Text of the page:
New Social Media Push From ISIS Falls On Its Face

New Social Media Push From ISIS Falls On Its Face
A graphic shows a figure representing the terrorist group ISIS facing off against the hacker collective Anonymous. Hackers with Anonymous and other groups have launched an initiative to counter ISIS called #OpISIS. (Anonymous)
Joshua Philipp

A new initiative from ISIS may have ended before it even began. The terrorist organization had allegedly rallied its online members to bombard Facebook and Twitter with propaganda supporting its operations.

According to hackers who are dedicated to fighting ISIS online, the new initiative barely caused a ripple.

There are two things ISIS can’t do well, said WauchulaGhost, a hacker with Anonymous: “One is hack and the other is troll,” he said. “I believe they are understanding that now.”

Several members of ISIS use the messaging app Telegraph to plan their online operations, Vocativ reported on April 17. It said ISIS established a channel several weeks ago on the app, and was using it to give orders.

Vocative reported that in a recent order, ISIS called on its online trolls to “attack” Twitter and Facebook. It is also using the platform to distribute propaganda videos and other materials that ISIS supporters can post online, and to coordinate which online platforms its members will target.

Vocative gave an example of a recent order where ISIS supporters were told to comment on an RT post on Facebook about a taxi driver and ISIS recruiter who was arrested in Moscow. The ISIS channel declared “Attack begins..Now! Everyone go FULL force on this post,” and the Facebook post was quickly filled with comments praising ISIS.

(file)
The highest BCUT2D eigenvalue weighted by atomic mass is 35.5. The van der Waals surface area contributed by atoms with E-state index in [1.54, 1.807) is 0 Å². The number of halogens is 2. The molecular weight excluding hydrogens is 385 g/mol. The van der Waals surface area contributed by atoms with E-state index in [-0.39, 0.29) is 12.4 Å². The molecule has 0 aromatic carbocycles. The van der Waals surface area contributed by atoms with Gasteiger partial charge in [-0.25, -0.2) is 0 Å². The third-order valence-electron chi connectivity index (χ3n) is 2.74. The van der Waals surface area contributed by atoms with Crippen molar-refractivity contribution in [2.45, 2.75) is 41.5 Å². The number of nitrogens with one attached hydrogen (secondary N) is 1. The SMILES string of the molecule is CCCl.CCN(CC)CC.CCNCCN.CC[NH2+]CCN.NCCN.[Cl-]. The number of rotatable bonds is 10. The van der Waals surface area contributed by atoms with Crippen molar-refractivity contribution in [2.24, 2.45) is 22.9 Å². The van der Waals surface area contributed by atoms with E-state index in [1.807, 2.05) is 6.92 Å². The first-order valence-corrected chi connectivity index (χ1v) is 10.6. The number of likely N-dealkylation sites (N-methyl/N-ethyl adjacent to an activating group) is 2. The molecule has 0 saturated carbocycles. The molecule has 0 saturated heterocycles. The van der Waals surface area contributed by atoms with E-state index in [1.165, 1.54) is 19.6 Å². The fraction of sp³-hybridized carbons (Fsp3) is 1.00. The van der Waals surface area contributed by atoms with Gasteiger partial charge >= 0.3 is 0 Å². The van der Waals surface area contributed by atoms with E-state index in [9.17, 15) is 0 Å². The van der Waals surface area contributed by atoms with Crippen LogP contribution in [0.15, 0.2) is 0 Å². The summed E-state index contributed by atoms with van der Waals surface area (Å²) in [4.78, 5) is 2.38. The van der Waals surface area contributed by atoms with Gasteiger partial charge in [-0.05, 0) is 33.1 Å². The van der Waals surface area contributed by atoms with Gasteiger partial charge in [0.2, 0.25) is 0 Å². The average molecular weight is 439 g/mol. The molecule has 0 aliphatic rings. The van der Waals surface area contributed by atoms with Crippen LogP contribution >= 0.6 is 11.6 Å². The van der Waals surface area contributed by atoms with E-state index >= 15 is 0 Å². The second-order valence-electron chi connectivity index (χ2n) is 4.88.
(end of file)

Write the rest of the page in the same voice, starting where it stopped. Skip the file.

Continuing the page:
WauchulaGhost said he didn’t see any increase in the online operations of ISIS, and that the terrorist group has actually been losing ground on websites like Facebook and Twitter.

Hackers with groups including Anonymous and others launched a campaign called #OpISIS around February 2015, which intended to put an end to ISIS operations that were targeting social media for recruitment and to spread their messages.

Some of the hackers report ISIS accounts to Twitter or Facebook to have them banned, others launch cyberattacks against ISIS online networks. After taking control of the accounts, they sometimes use the accounts to cause confusion within ISIS ranks, or they will release private information on the former account holders including their locations and phone numbers.

“With the amount of reporting everyone is doing accounts are going down steady,” WauchulaGhost said. “Accounts that we see spreading propaganda and graphic images are reported right away.”

More recently, hackers including WauchulaGhost have taken the operations a step further. They are now hacking and seizing control of ISIS accounts, which they’ve sometimes quietly held control of to post counter-propaganda within ISIS ranks to confuse its members.

WauchulaGhost said that with all the operations working together against ISIS, they’ve “pushed their trolling effort back to nothing,” and he noted that many ISIS supporters are “upset.”

Joshua Philipp is senior investigative reporter and host of “Crossroads” at The Epoch Times. As an award-winning journalist and documentary filmmaker, his works include "The Real Story of January 6" (2022), "The Final War: The 100 Year Plot to Defeat America" (2022), and "Tracking Down the Origin of Wuhan Coronavirus" (2020).
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